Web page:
The CDC now recommends the vaccines for pregnant women, so expectant mothers and women of childbearing years are debating what to do. Local medical experts discuss the latest findings and answer your questions. Panelists include Kimberly Herrera, MD, FACOG Clinical Assistant Professor Department of Obstetrics, Gynecology, and Reproductive Medicine, Stony Brook Medicine; and Mitchell S. Kramer, M.D.,FACOG, Chairman Department of Obstetrics and Gynecology Huntington Hospital. Sign up for COVID-19 text alerts at

Whether you are pregnant — or are planning to be — it shouldn't alter your plans to vaccinate yourself against the coronavirus, experts on the latest NewsdayLive webinar said Wednesday.

That's because there's no hard evidence that getting inoculated can do anything but help you and your unborn child, the panelists said.

The experts said that while new data and research is constantly emerging, everything known about the vaccines in the United States shows they have no negative impact on fertility, pregnant women, their unborn children or on new mothers and their newborns.

The webinar titled "Pregnancy & COVID-19: Vaccine Questions Answered," featured Kimberly Herrera, clinical assistant professor, Department of Obstetrics, Gynecology, and Reproductive Medicine at Stony Brook Medicine and Mitchell S. Kramer, chairman of the Department of Obstetrics and Gynecology at Huntington Hospital-Northwell Health.

As Kramer said: "While there has not been a tremendous amount of data available, [vaccination] research so far has shown it's safe — and that there should not be concerns for women of reproductive age."

Or, as Herrera said, when asked a question from a webinar participant about when someone pregnant — or seeking to get pregnant — should get vaccinated: "There really is no timeline. I would just recommend you get it."

So, what about the basics?

Even though there's evidence a vaccine dose might cause a temporary low-grade fever as the body builds antibodies, the experts agreed that is not a concern — even in pregnant women.

It's long-lasting high-grade fevers that are a concern and, the experts said, that's not a side effect of the vaccines.

There's also no evidence to suggest the two-shot Pfizer and Moderna vaccines, or the one-shot Johnson & Johnson vaccine, impact fertility, the experts said. In fact, Kramer said, that "myth" has "clearly been debunked at this point."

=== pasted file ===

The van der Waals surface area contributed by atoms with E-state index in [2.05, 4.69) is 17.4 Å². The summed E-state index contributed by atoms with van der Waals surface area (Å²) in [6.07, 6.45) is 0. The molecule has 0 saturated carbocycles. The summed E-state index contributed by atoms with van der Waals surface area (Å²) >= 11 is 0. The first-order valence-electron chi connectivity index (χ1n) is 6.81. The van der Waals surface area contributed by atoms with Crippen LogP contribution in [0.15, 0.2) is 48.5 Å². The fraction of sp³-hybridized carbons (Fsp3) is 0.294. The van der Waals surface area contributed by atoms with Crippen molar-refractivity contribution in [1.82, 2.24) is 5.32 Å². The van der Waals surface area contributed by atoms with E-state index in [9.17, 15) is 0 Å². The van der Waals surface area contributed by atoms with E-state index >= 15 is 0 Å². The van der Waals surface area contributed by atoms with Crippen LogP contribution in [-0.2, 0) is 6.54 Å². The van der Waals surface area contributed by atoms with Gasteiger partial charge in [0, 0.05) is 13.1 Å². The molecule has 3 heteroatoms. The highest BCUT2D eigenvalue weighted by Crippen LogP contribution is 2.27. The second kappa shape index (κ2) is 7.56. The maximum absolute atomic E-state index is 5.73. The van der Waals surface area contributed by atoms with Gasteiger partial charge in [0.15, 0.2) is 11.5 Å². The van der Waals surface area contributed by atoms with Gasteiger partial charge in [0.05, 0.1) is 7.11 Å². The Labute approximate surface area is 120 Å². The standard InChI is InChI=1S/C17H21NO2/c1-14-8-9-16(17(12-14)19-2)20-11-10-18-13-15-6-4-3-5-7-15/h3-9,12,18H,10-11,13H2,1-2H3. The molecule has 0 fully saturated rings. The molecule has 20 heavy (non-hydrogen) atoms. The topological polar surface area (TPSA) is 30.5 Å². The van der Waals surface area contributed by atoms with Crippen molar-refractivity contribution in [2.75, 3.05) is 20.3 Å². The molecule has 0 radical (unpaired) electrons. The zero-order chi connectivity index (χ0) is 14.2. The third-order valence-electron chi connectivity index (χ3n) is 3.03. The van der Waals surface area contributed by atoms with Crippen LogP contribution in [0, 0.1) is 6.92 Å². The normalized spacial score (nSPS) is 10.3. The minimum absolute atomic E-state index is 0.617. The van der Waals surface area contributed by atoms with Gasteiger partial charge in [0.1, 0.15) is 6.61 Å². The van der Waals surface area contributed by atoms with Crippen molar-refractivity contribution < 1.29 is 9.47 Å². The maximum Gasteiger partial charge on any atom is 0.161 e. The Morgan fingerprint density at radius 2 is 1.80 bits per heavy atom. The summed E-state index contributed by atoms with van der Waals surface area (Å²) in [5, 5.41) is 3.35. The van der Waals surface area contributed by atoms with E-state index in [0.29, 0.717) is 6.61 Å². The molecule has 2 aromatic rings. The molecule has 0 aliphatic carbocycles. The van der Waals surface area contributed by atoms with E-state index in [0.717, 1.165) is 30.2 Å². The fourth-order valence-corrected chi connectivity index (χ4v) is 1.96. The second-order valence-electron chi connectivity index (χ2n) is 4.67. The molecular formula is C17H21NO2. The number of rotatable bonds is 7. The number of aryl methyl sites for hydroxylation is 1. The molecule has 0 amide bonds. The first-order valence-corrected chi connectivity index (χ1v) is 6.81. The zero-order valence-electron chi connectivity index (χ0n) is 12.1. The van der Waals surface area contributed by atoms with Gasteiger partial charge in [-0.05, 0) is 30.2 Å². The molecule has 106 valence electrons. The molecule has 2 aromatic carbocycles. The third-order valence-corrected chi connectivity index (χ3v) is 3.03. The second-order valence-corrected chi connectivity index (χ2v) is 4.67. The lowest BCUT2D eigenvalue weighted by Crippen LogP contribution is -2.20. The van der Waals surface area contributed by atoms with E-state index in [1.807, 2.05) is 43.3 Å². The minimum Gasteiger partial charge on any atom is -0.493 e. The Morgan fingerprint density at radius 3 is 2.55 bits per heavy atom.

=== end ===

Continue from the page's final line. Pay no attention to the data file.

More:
So have many other myths, the experts agreed.

Like the notion that COVID-19 can't cross the placenta from mother to the unborn child. Yes, it can, the doctors said, which is even more reason to get vaccinated. Antibodies built in the mother following vaccination can cross to the unborn child during pregnancy, strengthening immunity.

If anything, the experts said, new and prospective parents should be more concerned with the risks that contracting COVID might have on an unborn or newborn child, especially since pregnant women are often more vulnerable to illness.

The doctors said breastfeeding infants can also gain immunity from vaccinated mothers, though Kramer and Herrera agreed that once a child stops regular breastfeeding, that immunity can vanish in as little as one week.

Herrera and Kramer said parents should exercise all the common-sense precautions that have become a regular part of COVID-19 pandemic life — hand washing, mask wearing and social distancing guidelines — when allowing grandparents, siblings and other family around newborns.

Most hospitals now allow a non-vaccinated partner or spouse into delivery rooms to be with a birthing mother, the experts said, though they remain subject to all the current building-entry protocols such as temperature checks.

But the best advice remains to get vaccinated.

"As soon as possible," Herrera said.

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